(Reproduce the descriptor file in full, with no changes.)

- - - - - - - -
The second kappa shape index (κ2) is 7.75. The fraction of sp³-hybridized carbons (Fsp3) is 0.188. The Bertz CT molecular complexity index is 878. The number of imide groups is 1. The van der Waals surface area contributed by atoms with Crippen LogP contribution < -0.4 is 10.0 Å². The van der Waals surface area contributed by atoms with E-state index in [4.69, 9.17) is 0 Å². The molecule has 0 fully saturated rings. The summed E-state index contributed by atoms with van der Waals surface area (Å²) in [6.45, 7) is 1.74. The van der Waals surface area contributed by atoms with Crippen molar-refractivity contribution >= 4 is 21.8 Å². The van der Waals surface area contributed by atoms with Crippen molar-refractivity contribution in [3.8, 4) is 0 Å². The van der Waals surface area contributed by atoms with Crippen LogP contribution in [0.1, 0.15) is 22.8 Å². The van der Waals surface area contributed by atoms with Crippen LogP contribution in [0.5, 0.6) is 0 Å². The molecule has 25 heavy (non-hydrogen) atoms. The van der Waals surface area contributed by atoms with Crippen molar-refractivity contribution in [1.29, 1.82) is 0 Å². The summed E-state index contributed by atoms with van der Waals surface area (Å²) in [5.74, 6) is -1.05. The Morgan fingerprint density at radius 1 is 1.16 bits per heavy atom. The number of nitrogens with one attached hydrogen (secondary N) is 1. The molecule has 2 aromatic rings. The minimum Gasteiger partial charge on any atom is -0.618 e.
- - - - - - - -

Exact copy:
The second kappa shape index (κ2) is 7.75. The fraction of sp³-hybridized carbons (Fsp3) is 0.188. The Bertz CT molecular complexity index is 878. The number of imide groups is 1. The van der Waals surface area contributed by atoms with Crippen LogP contribution < -0.4 is 10.0 Å². The van der Waals surface area contributed by atoms with E-state index in [4.69, 9.17) is 0 Å². The molecule has 0 fully saturated rings. The summed E-state index contributed by atoms with van der Waals surface area (Å²) in [6.45, 7) is 1.74. The van der Waals surface area contributed by atoms with Crippen molar-refractivity contribution >= 4 is 21.8 Å². The van der Waals surface area contributed by atoms with Crippen molar-refractivity contribution in [3.8, 4) is 0 Å². The van der Waals surface area contributed by atoms with Crippen LogP contribution in [0.1, 0.15) is 22.8 Å². The van der Waals surface area contributed by atoms with Crippen LogP contribution in [0.5, 0.6) is 0 Å². The molecule has 25 heavy (non-hydrogen) atoms. The van der Waals surface area contributed by atoms with Crippen molar-refractivity contribution in [1.29, 1.82) is 0 Å². The summed E-state index contributed by atoms with van der Waals surface area (Å²) in [5.74, 6) is -1.05. The Morgan fingerprint density at radius 1 is 1.16 bits per heavy atom. The number of nitrogens with one attached hydrogen (secondary N) is 1. The molecule has 2 aromatic rings. The minimum Gasteiger partial charge on any atom is -0.618 e.